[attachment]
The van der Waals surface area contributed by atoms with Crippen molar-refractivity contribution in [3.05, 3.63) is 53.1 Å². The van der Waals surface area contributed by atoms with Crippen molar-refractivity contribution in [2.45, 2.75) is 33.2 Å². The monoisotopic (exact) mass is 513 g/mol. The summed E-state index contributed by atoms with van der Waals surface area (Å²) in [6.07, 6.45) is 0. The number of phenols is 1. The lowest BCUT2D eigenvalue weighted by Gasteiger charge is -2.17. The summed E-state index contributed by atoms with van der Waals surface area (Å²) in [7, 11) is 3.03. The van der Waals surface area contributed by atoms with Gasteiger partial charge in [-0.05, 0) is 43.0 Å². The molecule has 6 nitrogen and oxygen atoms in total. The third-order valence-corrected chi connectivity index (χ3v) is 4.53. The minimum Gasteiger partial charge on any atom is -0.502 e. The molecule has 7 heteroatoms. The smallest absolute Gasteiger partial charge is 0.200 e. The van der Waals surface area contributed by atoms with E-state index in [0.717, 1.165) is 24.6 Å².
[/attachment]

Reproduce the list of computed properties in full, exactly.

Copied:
The van der Waals surface area contributed by atoms with Crippen molar-refractivity contribution in [3.05, 3.63) is 53.1 Å². The van der Waals surface area contributed by atoms with Crippen molar-refractivity contribution in [2.45, 2.75) is 33.2 Å². The monoisotopic (exact) mass is 513 g/mol. The summed E-state index contributed by atoms with van der Waals surface area (Å²) in [6.07, 6.45) is 0. The number of phenols is 1. The lowest BCUT2D eigenvalue weighted by Gasteiger charge is -2.17. The summed E-state index contributed by atoms with van der Waals surface area (Å²) in [7, 11) is 3.03. The van der Waals surface area contributed by atoms with Gasteiger partial charge in [-0.05, 0) is 43.0 Å². The molecule has 6 nitrogen and oxygen atoms in total. The third-order valence-corrected chi connectivity index (χ3v) is 4.53. The minimum Gasteiger partial charge on any atom is -0.502 e. The molecule has 7 heteroatoms. The smallest absolute Gasteiger partial charge is 0.200 e. The van der Waals surface area contributed by atoms with E-state index in [0.717, 1.165) is 24.6 Å².